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I've been digging into some very interesting, related questions from the past (the one I found the most useful was this one) and I don't think anything covers my question. So if I missed it, please do let me know.

To provide some background, I have devised a relatively simple "magic system", in which any living being (and that's the keyword) born with the ability to use "magic", can use these two effects:

1. Transferring their magical energy by touch which can cause some energy-related effects (i.e., removing fatigue, recharging a battery, healing from damage).

2. Creating a lasting bond with a touched target. This bond fades unless maintained with some "magic". The bonded are intuitively aware of the other side's emotional state (if any), status (i.e., sleeping/inactive, exerting/active, moving, stressed out) and location (direction, approximate distance and a sense of whether they are closing in or moving farther away).

Final clarifications:

  • Using either of these powers also shares with the target sensory impressions from the user. So bonded beings would be potentially capable of sharing impressions back and forth. If it matters, I defined "impressions" as non-verbal, dream-like sensory stimuli.
  • These abilities are costly to the user, in particular creating a bond.
  • Magic users slowly regain their "magic reserve", mostly from the sun or nutrition.
  • Bonding is a voluntary choice for sentient recipients.

WOULD PLANTS WITH THESE TWO ABILITIES DOMINATE?

What I mean is, would these two options be enough of an advantage to, for example, displace non-magical plants over time? Magical plants would effectively be better at "communicating" with other plants (or beings) and could even heal other plants or zap predators (although this would be a costly thing to do).

I would not like to rekindle the debate on whether a plant "thinks" in the way most would define it, or if it merely "reacts to stimuli". My question is more focused about the following: a plant with these two abilities would employ them just as they grow branches or leaves, or signal nearby plants through their roots and pheromones; it's just two additional options on their toolbox, so to speak.

As an added clarification, there is no "base plant" for this question: any plant could potentially be "magical". Or rather, a "magical" version of any mundane plant could potentially exist (i.e., magical cacti, magical vines, magical trees, magical flowers).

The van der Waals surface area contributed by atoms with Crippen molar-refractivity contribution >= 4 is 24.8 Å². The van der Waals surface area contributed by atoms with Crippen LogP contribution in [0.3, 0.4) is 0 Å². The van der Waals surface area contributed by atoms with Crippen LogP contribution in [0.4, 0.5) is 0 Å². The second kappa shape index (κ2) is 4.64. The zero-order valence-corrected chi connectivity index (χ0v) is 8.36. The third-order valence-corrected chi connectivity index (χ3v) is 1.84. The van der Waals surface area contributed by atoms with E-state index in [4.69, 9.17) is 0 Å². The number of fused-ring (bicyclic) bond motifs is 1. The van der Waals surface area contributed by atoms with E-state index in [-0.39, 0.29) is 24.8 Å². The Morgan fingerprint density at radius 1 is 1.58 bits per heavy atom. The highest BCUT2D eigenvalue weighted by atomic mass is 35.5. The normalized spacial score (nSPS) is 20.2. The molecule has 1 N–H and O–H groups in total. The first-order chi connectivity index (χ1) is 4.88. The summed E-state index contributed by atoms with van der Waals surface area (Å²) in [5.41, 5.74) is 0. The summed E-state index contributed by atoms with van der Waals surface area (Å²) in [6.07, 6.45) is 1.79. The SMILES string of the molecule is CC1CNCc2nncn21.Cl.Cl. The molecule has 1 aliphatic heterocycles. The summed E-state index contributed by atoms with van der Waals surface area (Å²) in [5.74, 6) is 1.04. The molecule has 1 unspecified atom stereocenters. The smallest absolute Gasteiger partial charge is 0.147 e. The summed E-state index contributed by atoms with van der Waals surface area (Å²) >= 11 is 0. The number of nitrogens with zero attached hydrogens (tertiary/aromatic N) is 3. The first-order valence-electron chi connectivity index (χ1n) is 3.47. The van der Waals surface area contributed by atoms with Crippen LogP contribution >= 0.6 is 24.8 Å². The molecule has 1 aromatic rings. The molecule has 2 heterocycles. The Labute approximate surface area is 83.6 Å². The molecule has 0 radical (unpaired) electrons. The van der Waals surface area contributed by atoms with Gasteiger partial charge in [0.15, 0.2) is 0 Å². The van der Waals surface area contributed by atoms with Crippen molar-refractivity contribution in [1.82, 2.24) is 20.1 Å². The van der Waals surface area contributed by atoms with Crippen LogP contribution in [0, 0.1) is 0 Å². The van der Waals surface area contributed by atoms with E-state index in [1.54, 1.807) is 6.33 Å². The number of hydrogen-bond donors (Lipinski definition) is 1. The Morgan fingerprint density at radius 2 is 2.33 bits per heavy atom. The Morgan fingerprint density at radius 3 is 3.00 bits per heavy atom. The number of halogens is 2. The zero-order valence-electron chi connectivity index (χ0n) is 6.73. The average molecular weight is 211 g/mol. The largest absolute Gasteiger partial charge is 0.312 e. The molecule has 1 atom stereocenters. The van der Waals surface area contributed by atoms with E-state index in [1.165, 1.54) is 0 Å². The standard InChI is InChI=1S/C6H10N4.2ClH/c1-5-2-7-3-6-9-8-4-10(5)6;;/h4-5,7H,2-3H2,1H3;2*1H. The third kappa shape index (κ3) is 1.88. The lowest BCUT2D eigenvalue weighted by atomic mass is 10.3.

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    $\begingroup$ Can you define "dominate"? Does your plant "prey" on other plant species? Is there a specific type of plant of plant phenomena you had in mind when asking this question? I see a unique plant concept but I don't see any thing that would make them invasive or aggressive in a manner that would wipe out other plant species. $\endgroup$
    – user93359
    Jan 9, 2022 at 22:16
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    $\begingroup$ Oneiric as in 'within dreams' or as 'dream-like' (stimuli, that can occur during waking life)? $\endgroup$
    – Joachim
    Jan 9, 2022 at 22:23
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    $\begingroup$ Dreamlike, I'll correct it now - thanks for noticing! $\endgroup$
    – Stivsko
    Jan 9, 2022 at 22:27
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    $\begingroup$ There's not enough information to answer the question you're asking. Do you have a base model for the plant? Do they photosynthesize? Do they produce seeds? Are there shells in the seeds? do they float like dandelions? How big are these plants? How deep do the roots grow? Are they vines? Are they cacti? Do they bear fruit? Do they require a lot of water? Does by omission of these details do you mean feed on magic users? I suppose the last part is not true because they transfer magic away. Then what's to stop animals noticing this rejuvenating properties and keep using it until the plants die? $\endgroup$
    – user93359
    Jan 9, 2022 at 22:30
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    $\begingroup$ Plants already do this quite extensively with other plants and fungi (with more discovered each year of study) so it would be about plant-to-animal symbiosis and the energetic requirements for the new symbiosis requirement. Both would find niches they were better at (isolated plants depending on the enhanced symbiosis, integrated forests depending on their natural ability and lower cost of doing this naturally). $\endgroup$
    – DWKraus
    Jan 10, 2022 at 0:41

3 Answers 3

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Oh yes.

A timely musing. It turns out that forest trees might be doing exactly as you propose. But not with magic.

https://www.smithsonianmag.com/science-nature/the-whispering-trees-180968084/

“Some are calling it the ‘wood-wide web,’” says Wohlleben.... “All the trees here, and in every forest that is not too damaged, are connected to each other through underground fungal networks. Trees share water and nutrients through the networks, and also use them to communicate. They send distress signals about drought and disease, for example, or insect attacks, and other trees alter their behavior when they receive these messages.”